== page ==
Date of Award
Bachelor of Arts (B.A.) in History and University Honors
Tea -- Great Britain -- History, Tea -- Social aspects -- Great Britain -- History, British national characteristics, Imperialism
In some regards, drinking tea has always been considered a British pastime. But, where, when, and how did tea take a hold of the nation to such an extent that a once considered Aristocratic luxury import became part of the commoner’s palate? Crucially, empire-building and nation-building have been mutually reinforcing for Britain, and tea is the lens through which one can understand the development of the imperial British nation-state. Tea became an entrenched symbol of British identity on both the national and imperial levels through a multiplicity of forces and actors. This thesis intends to prove that tea, through production and consumption methods, influenced conceptions of Britishness. In addition, this work will reveal the results of Britain imposing capitalism on the world, such as with its India colony, and explain that there are consequences largely unknown to the consumer when markets become separated from the rest of human activity (thus creating a broken 'Wallersteinian' commodity chain. This analysis presents a new approach to understanding the transformational seventeenth to nineteenth centuries which Britons deepened awareness of their roles in the global economy. Overall, even though tea is not such an innocent commodity due to its aggressive production methods, tea significantly contributed to Britishness at home and abroad.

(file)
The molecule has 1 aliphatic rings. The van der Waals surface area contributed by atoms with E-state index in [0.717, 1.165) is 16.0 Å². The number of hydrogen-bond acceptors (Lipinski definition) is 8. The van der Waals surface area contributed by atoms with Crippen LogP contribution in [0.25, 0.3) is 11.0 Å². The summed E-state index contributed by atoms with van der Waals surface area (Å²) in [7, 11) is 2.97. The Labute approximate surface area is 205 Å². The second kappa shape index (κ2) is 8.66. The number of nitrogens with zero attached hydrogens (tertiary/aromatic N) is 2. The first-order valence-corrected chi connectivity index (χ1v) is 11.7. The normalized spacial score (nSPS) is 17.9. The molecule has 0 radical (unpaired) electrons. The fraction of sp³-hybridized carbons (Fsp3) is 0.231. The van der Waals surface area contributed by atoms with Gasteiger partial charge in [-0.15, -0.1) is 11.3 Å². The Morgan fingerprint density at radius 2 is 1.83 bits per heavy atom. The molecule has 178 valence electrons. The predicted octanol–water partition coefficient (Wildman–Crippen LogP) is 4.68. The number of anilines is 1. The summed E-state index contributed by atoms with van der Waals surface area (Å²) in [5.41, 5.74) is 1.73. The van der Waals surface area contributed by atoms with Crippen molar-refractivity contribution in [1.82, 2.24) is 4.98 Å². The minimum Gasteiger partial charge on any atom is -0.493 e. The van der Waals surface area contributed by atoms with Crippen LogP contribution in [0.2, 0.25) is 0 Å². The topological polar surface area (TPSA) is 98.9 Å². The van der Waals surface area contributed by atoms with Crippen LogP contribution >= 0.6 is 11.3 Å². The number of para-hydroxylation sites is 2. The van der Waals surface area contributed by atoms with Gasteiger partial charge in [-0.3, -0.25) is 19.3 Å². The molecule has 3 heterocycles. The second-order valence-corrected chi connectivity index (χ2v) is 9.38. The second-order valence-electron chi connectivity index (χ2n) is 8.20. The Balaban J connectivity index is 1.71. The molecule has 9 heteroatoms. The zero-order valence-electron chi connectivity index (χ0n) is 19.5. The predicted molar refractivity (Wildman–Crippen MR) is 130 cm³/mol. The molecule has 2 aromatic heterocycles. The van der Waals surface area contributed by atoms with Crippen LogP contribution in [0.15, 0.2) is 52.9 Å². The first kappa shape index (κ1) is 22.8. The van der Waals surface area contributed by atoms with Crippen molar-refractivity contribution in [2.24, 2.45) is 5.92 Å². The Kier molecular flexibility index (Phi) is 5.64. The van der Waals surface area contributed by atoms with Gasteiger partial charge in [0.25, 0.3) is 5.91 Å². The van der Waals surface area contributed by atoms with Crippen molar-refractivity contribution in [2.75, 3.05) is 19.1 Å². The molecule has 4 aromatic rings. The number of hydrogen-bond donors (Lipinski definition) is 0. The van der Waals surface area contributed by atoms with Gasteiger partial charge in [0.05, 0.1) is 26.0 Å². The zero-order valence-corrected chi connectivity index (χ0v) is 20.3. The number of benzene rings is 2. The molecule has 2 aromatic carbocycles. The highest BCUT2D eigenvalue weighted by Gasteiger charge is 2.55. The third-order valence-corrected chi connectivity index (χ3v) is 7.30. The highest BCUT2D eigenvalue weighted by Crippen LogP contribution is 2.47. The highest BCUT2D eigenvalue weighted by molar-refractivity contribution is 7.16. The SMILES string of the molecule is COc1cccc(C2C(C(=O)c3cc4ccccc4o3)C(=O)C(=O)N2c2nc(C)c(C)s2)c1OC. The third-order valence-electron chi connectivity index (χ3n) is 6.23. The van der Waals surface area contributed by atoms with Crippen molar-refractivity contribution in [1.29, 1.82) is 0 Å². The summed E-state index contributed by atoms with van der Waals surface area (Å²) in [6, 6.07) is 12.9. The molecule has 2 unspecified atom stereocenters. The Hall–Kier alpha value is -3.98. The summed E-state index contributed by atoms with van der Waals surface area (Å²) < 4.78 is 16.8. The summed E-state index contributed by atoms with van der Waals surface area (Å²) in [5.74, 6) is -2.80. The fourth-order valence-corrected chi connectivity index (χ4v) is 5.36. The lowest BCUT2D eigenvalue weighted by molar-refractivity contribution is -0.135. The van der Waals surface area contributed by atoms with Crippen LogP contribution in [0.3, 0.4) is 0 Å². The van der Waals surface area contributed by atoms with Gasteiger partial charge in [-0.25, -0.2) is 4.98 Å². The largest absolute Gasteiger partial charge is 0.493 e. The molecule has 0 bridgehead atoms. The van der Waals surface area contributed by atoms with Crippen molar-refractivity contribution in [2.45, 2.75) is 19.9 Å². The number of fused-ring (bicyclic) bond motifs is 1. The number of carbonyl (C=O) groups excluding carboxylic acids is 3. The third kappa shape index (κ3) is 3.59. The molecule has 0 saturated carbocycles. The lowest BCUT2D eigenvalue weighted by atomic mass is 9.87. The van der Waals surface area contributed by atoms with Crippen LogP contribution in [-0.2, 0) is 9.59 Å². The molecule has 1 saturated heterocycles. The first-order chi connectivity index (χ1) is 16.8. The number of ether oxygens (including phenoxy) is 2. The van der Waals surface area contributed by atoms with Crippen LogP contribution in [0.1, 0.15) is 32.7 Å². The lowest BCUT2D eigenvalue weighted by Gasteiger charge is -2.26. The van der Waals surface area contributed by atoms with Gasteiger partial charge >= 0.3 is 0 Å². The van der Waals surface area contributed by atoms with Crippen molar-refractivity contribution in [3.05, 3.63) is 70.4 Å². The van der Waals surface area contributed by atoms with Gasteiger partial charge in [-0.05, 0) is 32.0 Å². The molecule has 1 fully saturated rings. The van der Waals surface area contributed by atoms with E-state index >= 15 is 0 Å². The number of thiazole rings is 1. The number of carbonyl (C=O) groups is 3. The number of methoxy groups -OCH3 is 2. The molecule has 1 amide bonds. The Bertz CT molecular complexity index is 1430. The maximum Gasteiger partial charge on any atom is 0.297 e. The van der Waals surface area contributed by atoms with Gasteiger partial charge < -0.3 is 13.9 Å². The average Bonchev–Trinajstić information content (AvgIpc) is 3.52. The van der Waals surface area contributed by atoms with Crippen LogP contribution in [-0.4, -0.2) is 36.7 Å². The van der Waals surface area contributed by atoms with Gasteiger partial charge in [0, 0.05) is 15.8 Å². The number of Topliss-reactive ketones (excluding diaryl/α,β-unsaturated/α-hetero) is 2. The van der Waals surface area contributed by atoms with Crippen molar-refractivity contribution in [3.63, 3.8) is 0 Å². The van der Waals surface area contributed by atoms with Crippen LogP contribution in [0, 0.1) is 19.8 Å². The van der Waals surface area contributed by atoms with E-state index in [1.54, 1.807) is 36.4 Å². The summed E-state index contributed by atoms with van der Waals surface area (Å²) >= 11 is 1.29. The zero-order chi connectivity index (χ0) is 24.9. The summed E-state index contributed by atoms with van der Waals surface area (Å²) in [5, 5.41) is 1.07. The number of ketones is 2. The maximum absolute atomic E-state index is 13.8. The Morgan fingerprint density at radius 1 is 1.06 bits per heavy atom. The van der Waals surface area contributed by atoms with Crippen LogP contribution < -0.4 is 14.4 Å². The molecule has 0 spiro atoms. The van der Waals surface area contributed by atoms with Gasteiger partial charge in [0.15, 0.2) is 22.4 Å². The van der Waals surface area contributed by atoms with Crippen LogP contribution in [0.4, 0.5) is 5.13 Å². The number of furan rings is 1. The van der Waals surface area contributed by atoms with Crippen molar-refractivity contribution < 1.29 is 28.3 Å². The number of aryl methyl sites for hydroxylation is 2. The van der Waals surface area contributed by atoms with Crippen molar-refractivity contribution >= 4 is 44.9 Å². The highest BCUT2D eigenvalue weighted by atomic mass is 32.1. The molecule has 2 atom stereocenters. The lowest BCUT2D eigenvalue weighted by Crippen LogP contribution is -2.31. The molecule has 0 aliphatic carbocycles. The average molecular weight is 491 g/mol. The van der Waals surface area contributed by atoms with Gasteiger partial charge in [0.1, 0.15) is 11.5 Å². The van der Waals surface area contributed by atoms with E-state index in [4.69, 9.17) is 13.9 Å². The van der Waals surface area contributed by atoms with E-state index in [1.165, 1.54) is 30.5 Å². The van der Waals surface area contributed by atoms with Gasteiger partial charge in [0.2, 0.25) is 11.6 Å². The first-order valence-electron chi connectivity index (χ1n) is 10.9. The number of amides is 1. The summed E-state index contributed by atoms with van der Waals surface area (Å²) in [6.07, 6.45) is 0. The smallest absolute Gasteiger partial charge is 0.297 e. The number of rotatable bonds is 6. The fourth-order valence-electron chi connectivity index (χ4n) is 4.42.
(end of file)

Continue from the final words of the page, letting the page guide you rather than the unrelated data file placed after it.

In Copyright. URI: http://rightsstatements.org/vocab/InC/1.0/ This Item is protected by copyright and/or related rights. You are free to use this Item in any way that is permitted by the copyright and related rights legislation that applies to your use. For other uses you need to obtain permission from the rights-holder(s).
Hoaglin, Steven J., "British Tea: Steeped in the Imperial Nation-State" (2018). University Honors Theses. Paper 677.